He studied the flower arrangements for a while. They were fine in a too-rigid sense of harmony that he bet was very far from the original free spirit of ikebana. He could almost see the textbook diagrams they’d come from, but, hey, he was a gaijin, he sure didn’t get the convolutions of Japanese culture.
What Ken really wanted to do right now was look at all those beautiful faces around him, the only natural things the Japanese couldn’t alter so easily in spite of that dreadful fad of plastic surgery spreading among the young. Yet he knew here, more than anywhere else, watching people was considered rude, and he contented himself with furtive glances every now and then.
Even as discreet as Ken thought he was being, the last time his eyes had met another man’s, he’d received a frown. He guessed he’d been staring, but he couldn’t help it; the guy really stood out. Every man at the reception wore an expensive tuxedo, but the stranger who’d caught Ken’s eye had the perfect body to fill the suit in all the right places, his broad shoulders and powerful legs giving him a solid physical presence that most of the other guests lacked.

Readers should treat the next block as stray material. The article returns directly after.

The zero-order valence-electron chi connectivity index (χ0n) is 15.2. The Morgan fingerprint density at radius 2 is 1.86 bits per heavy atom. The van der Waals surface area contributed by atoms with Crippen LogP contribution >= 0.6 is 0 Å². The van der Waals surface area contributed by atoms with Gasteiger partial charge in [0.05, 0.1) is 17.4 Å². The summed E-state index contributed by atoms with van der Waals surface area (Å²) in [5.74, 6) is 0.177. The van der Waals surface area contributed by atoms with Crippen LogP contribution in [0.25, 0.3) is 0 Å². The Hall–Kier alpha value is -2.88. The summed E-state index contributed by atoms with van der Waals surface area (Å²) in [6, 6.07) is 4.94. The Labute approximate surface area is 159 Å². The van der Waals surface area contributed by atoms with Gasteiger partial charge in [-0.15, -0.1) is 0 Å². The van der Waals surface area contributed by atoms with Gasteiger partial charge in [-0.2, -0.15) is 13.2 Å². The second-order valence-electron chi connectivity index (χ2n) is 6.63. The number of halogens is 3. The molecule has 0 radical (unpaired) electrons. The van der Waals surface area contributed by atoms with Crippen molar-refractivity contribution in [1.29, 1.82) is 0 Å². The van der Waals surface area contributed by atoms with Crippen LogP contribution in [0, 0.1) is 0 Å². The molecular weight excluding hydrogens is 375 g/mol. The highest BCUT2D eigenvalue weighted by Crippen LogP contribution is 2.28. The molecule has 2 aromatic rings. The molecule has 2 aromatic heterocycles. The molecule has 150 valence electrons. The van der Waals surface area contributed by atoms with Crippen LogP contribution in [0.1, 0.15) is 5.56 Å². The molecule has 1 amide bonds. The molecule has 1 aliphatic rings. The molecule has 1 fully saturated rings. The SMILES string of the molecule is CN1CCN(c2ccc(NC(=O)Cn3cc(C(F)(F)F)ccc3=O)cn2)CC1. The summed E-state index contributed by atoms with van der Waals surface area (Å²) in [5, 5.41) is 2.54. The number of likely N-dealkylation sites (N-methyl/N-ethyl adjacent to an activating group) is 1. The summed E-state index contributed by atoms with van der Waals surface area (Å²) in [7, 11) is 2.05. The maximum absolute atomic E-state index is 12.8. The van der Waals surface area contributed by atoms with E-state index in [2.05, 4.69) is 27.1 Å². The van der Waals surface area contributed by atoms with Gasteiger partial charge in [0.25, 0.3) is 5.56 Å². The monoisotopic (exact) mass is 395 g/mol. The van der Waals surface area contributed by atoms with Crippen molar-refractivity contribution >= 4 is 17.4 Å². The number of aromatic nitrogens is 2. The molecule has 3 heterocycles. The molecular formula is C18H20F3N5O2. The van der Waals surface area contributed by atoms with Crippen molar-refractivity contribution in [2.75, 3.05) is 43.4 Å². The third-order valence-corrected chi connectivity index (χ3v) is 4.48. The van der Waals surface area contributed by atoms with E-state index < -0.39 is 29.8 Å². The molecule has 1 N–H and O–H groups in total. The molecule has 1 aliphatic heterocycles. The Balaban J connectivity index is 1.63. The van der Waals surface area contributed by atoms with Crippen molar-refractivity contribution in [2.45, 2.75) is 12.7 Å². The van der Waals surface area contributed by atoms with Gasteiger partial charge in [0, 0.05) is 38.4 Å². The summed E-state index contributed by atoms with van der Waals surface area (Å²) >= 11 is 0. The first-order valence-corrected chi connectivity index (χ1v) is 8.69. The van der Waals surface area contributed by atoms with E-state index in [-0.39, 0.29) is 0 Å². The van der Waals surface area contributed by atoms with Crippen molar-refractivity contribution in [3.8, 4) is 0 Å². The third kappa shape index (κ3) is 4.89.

Ken had watched the man move about with a grace that belied his burly constitution, and he’d been sure it was the practice of some martial art that gave the stranger’s movements that kind of elegant self-containment. He looked dangerous, too, his face an incongruous war mask in a wedding reception, his eyes sending a clearly hostile message, almost a challenge to anyone foolhardy enough to meet them. Not that Ken was foolhardy, but he had a keen eye for improbable beauty, and he couldn’t help getting lost in its contemplation wherever he found it; it was what Ryu called his “artistic trances.” Not everybody was as patient with his eccentricities as his childhood friend, though, and the frown that had creased the stranger’s forehead was testimony to it.